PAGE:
Meloxicam, an NSAID, is used for pain and swelling connected with arthritis. All NSAIDs have the potential to cause serious stomach problems.
Meloxicam is a prescription medication used to relieve the pain and swelling of osteoarthritis and rheumatoid arthritis. Meloxicam belongs to a group of medications called non-steroidal anti-inflammatory drugs (NSAIDs), which work by stopping substances in your body that cause inflammation and pain.
This medication comes in tablet, capsule and oral suspension forms and is taken once a day, with or without food.
Common side effects of meloxicam include diarrhea, upset stomach, and upper respiratory infections.
Meloxicam can cause dizziness. Do not drive or operate heavy machinery until you know how meloxicam will affect you.
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Uses of Meloxicam
Meloxicam is a prescription medication used to relieve symptoms of:
- osteoarthritis (arthritis from the damage of joint linings)
- rheumatoid arthritis (arthritis from the swelling of joint linings)
- juvenile rheumatoid arthritis in children 2 years of age and older
This medication may be prescribed for other uses. Ask your doctor or pharmacist for more information.
Meloxicam Brand Names
Meloxicam Drug Class
Meloxicam is part of the drug class:
Side Effects of Meloxicam
Serious side effects have been reported with meloxicam. See “Drug Precautions” section.
Common side effects of meloxicam include:
- upper respiratory infection
- upset stomach
- flu-like symptoms
- edema, or swelling
- stomach pain
- digestive problems
- joint pain
- urinary tract infections
This is not a complete list of meloxicam side effects. Ask your doctor or pharmacist for more information.
Call your doctor for medical advice about side effects. You may report side effects to the FDA at 1-800-FDA-1088.
Tell your doctor about all the medicines you take including prescription and non-prescription medicines, vitamins, and herbal supplements. Especially tell your doctor if you take:
- ACE inhibitors such as lisinopril (Prinivil), captopril (Capoten), fosinopril (Monopril), enalapril (Vasotec) and others
- angiotensin II receptor blockers (ARBs) such as candesartan (Atacand), irbesartan (Avapro) and others
- beta blockers such as atenolol (Tenormin), metoprolol (Lopressor, Toprol XL) and others
- aspirin (Ecotrin) and other non-steroidal anti-inflammatory drugs (NSAIDs)
- diuretics, or water pills, such as thiazides (hydrochlorothiazide) and furosemide (Lasix)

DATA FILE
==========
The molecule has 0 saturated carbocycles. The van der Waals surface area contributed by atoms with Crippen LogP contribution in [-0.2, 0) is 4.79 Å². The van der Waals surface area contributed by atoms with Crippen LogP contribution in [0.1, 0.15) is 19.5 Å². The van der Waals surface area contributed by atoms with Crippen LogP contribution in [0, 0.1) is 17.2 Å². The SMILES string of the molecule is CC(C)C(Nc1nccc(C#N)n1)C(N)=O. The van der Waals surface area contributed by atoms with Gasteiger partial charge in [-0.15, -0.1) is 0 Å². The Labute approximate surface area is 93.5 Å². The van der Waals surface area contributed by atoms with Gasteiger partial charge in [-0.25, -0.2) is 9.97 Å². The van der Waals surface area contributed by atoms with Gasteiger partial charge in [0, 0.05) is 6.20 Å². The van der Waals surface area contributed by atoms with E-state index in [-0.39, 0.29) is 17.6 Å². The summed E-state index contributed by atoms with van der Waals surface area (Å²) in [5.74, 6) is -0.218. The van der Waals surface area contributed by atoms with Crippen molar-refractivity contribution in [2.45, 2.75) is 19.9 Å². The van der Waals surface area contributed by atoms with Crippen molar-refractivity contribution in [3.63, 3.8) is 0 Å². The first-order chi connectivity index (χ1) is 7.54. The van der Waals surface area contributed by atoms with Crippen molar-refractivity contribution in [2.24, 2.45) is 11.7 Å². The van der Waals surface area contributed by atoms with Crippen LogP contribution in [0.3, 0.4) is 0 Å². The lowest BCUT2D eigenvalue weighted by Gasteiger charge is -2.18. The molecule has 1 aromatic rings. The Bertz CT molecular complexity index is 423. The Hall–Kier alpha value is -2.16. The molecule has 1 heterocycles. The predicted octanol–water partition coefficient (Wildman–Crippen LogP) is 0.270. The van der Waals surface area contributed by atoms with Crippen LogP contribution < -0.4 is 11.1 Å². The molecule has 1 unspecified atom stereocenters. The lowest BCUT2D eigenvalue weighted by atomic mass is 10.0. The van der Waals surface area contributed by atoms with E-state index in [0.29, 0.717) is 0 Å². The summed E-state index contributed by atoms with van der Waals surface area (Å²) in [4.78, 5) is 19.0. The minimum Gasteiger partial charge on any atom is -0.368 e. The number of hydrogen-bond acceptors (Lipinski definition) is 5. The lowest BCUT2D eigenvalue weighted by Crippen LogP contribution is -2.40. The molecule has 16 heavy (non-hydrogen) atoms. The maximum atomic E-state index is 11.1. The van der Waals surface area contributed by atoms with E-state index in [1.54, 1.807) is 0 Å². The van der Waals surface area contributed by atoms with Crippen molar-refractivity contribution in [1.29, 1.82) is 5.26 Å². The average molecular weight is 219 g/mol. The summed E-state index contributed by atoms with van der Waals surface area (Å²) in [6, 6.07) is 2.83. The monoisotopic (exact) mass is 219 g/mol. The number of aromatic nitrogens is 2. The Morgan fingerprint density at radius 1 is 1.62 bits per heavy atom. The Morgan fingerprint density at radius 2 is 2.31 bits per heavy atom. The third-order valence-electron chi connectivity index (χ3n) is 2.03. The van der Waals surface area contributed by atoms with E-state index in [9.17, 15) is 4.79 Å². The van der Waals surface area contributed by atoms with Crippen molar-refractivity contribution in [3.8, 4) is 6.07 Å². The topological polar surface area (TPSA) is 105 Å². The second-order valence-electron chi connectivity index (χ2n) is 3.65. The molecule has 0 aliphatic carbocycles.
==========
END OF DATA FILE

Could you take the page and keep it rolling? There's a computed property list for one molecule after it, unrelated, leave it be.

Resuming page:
- lithium (Eskalith, Lithobid, others)
- methotrexate (Rheumatrex, Trexall)
- cyclosporine (Neoral, Gengraf, Sandimmune)
- warfarin (Coumadin)
- cholestyramine (Questran)
- cimetidine (Tagamet)
- digoxin (Digitek, Lanoxin)
This is not a complete list of meloxicam drug interactions. Ask your doctor or pharmacist for more information.
Serious side effects have been reported with meloxicam including:
- Cardiovascular thrombotic events. Meloxicam can increase your risk of cardiovascular and heart diseases such as strokes and myocardial infarctions, which can lead to death. Tell your doctor if you have a history of heart disease.
- Gastrointestinal effects. Meloxicam can cause digestive tract problems such as ulcers, bleeding, inflammation, and perforations (small holes). Tell your doctor if you have a history of digestive problems, or if you smoke or frequently drink alcohol. Alert your doctor if you take anticoagulants (blood-thinners) or corticosteroids such as prednisone.
- Hepatic events. Meloxicam can cause damage to the liver and increase liver tests. Tell your doctor if you have a history of liver disease.
- Hypertension. Meloxicam may raise your blood pressure. Tell your doctor if you have a history of high blood pressure or take ACE inhibitors (such as lisinopril and enalapril) or diuretics (water pills).
- Congestive heart failure and edema. Meloxicam can increase the chance of congestive heart failure, fluid retention, and weight gain.
- Renal effects. Kidney damage can result from the use of meloxicam. Tell your doctor if you have a history of kidney disease or take ACE inhibitors (such as lisinopril and enalapril) or diuretics (water pills).
- Hypersensitivity reaction. An allergic reaction to meloxicam can occur. Symptoms of a hypersensitivity reaction include:
- difficulty breathing or swallowing
- Adverse skin reactions. Meloxicam can lead to dangerous skin reactions. Symptoms of a skin reaction include:
- red, itchy, or scaly skin
- Pregnancy. Meloxicam is not recommended to be taken past the 30th week of pregnancy.
Meloxicam can cause dizziness. Do not drive or operate heavy machinery until you know how meloxicam affects you.
Do not take meloxicam if you:
- are allergic to meloxicam
- have a history of asthma, hives, or other allergic-type reactions after taking aspirin or other NSAIDs
- will have or have recently had coronary (heart) surgery
Meloxicam Food Interactions